Chris Hamilton and Toulon room-mate Billy Gilmour carved their own little place in history when they became the first Scottish FA JD Performance School graduates to win Scotland Under-21 call-ups.
Both have impressed in France as Scot Gemmill’s side topped their group unbeaten to reach the semi-final stage – with Hamilton part of a resolute defence that helped see out a 1-0 win over hosts France.
Ahead of Saturday’s third and fourth-place play-off against Turkey, the Heart of Midlothian prospect hopes to end a dream couple of weeks on a high.
Chris, can you sum up how your Toulon tournament experience has been?
It’s definitely lived up to expectations. If anything it has exceeded them. If I’m being honest, I was slightly nervous before heading out. Just because it was a new group of players – Billy and I were stepping up from the Under-17s, for example – and obviously it was all different. But I’ve really, really enjoyed it. It’s been great for my confidence and I’ll take that back with me to Hearts. I knew it would be a good test and I like to think I’ve given a good account of myself. We just want to make sure we finish on a high now against Turkey.
The Toulon tournament is highly thought of within football. What will you take away from it?
A lot. First and foremost I think we did well to reach the semi-finals. We were unlucky to lose out to England because in the first half we should have been two or three goals up. It was a tough lesson for us to learn having not been able to capitalise on that. Having said that, to come away and beat countries like France and South Korea has been a real positive. In terms of the Toulon tournament itself, I think it’s probably one of the best opportunities you’ll get to test yourself against countries from all over the world who play the game differently. It means we all have that experience in the bank for when we hopefully go on to qualify for tournaments at senior level. The bigger nations who tend to do well are often successful at this level, because their players have come through experiences like this. You only have to look at some of the world greats who have played in the tournament. Scot Gemmill always talks to us about ‘tournament football’ and I can see what he means now. You maybe don’t appreciate it until you’ve lived it. The games come thick and fast. You have to adapt and think for yourself when you’re on the pitch and out of your comfort zone, which can only be good for our development. You also really have to focus on your preparation and recovery. It’s been screened all over the world so I guess it would be hard to get this experience and exposure elsewhere.
You and Billy have both spoken in the past, in glowing terms, about your respective journeys through the Scottish FA’s Performance School system. How much does it mean to have become the first players to represent the programme at Scotland Under-21 level?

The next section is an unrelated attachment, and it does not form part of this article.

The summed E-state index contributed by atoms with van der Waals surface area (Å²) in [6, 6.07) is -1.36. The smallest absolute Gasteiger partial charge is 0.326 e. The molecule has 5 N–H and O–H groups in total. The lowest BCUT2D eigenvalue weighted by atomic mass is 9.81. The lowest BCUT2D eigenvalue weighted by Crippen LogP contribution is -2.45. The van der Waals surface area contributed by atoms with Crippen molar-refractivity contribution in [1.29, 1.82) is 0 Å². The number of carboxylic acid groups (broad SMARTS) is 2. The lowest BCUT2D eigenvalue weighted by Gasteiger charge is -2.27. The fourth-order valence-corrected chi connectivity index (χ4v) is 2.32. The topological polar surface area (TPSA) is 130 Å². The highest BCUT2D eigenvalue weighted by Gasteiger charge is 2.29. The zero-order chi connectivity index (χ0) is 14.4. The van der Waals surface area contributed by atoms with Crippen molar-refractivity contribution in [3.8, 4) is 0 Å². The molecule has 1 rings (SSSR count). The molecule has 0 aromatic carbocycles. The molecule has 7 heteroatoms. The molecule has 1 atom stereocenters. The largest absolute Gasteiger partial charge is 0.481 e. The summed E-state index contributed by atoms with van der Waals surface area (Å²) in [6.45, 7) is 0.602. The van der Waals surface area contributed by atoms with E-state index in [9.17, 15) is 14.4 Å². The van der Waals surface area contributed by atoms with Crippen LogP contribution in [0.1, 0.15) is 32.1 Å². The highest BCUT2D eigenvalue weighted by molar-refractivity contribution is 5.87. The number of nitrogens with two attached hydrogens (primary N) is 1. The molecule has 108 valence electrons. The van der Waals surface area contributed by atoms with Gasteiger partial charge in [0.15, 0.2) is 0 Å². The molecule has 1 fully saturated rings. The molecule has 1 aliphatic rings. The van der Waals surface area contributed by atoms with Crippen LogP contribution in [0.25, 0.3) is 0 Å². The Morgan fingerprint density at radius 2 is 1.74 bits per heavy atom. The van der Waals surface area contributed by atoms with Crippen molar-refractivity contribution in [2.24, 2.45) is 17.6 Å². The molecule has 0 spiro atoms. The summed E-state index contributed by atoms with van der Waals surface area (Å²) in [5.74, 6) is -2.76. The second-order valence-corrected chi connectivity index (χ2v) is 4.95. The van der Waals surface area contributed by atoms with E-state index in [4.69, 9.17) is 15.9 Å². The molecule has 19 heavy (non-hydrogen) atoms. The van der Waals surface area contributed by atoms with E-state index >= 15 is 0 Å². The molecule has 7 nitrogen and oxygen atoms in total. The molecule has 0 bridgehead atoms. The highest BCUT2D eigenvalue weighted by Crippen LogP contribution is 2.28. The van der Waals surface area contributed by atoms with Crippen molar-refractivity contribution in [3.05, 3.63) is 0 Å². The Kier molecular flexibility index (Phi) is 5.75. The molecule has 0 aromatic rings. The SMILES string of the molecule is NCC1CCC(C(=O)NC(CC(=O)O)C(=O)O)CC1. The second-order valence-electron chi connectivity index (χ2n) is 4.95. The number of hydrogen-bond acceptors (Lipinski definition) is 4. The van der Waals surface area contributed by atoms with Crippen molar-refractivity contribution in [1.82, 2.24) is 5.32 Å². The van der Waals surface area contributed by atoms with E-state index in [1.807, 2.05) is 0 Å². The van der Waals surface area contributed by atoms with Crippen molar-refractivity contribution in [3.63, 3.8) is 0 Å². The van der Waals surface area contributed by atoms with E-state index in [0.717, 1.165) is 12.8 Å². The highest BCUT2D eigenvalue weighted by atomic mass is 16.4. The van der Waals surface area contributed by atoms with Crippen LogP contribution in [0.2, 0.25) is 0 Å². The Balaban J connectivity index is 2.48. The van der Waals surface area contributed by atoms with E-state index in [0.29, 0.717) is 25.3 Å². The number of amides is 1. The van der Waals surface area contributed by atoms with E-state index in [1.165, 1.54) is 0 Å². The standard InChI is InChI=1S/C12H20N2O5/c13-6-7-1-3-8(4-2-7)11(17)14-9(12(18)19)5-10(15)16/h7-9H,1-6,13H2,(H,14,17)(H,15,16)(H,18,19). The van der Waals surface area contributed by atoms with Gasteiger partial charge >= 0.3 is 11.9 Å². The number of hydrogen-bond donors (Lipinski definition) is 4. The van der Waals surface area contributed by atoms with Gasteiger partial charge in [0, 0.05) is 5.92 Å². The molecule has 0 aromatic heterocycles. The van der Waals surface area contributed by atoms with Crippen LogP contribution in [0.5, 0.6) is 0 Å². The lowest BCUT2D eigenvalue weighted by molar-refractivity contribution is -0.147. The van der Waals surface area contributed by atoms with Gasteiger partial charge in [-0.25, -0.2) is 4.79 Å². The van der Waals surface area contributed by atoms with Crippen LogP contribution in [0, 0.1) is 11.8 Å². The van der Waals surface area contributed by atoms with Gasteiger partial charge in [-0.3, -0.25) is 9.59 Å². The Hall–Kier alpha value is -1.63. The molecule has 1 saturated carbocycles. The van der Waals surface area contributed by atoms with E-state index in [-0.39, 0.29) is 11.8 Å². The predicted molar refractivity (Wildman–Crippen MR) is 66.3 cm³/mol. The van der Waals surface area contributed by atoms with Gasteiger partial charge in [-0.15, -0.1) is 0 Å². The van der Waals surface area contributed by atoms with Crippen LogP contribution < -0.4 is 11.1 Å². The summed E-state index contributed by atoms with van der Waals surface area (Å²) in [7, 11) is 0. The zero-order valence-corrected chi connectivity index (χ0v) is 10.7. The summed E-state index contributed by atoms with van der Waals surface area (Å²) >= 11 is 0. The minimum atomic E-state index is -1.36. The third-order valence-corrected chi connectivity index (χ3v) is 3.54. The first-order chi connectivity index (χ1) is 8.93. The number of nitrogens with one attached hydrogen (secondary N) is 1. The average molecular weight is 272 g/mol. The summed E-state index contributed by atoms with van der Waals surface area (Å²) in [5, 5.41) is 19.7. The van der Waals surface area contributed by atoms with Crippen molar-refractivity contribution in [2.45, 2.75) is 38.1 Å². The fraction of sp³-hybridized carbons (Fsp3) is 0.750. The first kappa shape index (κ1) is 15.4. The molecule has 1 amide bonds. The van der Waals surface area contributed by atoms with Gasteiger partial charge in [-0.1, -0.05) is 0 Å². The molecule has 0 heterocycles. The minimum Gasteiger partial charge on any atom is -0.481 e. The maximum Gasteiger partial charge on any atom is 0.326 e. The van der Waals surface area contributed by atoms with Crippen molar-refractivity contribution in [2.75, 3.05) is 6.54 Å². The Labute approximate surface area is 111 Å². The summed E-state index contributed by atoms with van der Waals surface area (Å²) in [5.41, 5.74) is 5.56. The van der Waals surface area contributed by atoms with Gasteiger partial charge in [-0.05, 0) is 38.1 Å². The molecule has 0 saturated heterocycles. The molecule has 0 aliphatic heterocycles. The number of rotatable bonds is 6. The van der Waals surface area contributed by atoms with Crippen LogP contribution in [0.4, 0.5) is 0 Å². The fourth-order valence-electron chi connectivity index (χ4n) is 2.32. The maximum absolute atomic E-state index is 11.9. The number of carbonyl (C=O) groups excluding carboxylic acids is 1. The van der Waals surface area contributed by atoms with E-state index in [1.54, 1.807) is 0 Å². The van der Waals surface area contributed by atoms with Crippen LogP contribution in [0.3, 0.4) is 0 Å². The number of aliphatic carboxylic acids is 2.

It means a lot, personally. I know I can speak for both of us when I say how important the Performance School programme has been in our development so it’s great that we’ve been able to play a part in a landmark like that. It’s the kind of target we both want to keep hitting as we work towards becoming first-team players. Hopefully it can inspire some of the guys who are still coming through the system. This has come earlier than expected for both of us, so there’s no reason why they can’t look to do the same thing.
This first Under-21 call-up has capped a great end to the season for you after you first-team debut for Hearts – a club who have shown they are more than happy to give deserving home-grown products a chance. How do you reflect on it?
This has all happened for me just as the season has ended. It’s been good because I’ve worked hard and got my rewards. I had just been concentrating on playing for Hearts because it’s a great place to be. I was happy at Hearts with the young boys in the team doing so well. I got my chance at the end of the season and Hearts is the only place I wanted to be.
Finally, you’ve had a lot of downtime over here – which is something else you have to get your head around in a tournament environment. What have you done to keep yourself busy?
I think like most boys I’ve been sucked in to playing Fortnite. I have to admit I’m not the best. I’m probably one of the worst, along with Craig Wighton. He has at least mastered the dance moves from it, which has kept us all entertained. Greg Taylor maybe thinks he’s slightly better than he actually is but Danny Harvey, Ross Doohan and Mikey Johnston are pretty good.
Watch the Semi-Final live on Free Sports UK. Free Sports UK is available on Sky (422), Freeview (95), Freesat (252), BT/TalkTalk (95) & online via the TVPlayer.
Ross Doohan (Celtic)
Robby McCrorie (Rangers)
Daniel Harvie (Aberdeen)
Jason Kerr (St Johnstone)
Chris Hamilton (Heart of Midlothian)
Ryan Porteous (Hibernian)
Anthony Ralston (Celtic)
Greg Taylor (Kilmarnock)
Iain Wilson (Kilmarnock)
Liam Burt (Rangers)
Allan Campbell (Motherwell)
Billy Gilmour (Chelsea)
Fraser Hornby (Everton)
Glenn Middleton (Rangers)
Harvey St Clair (Chelsea)
Elliot Watt (Wolverhampton Wanderers)
Oliver Burke (West Bromwich Albion)
Michael Johnston (Celtic)
Craig Wighton (Dundee)
Scott Wright (Aberdeen)
Scotland 1, Togo 1, Stade de Lattre, Aubagne
Scotland 1, France 0, Stade D’Honneur, Salon
Scotland 2, South Korea 1, Stade Parsemain, Fos-Sur-Mer
Scotland 1, England 3, Stade de Lattre, Aubagne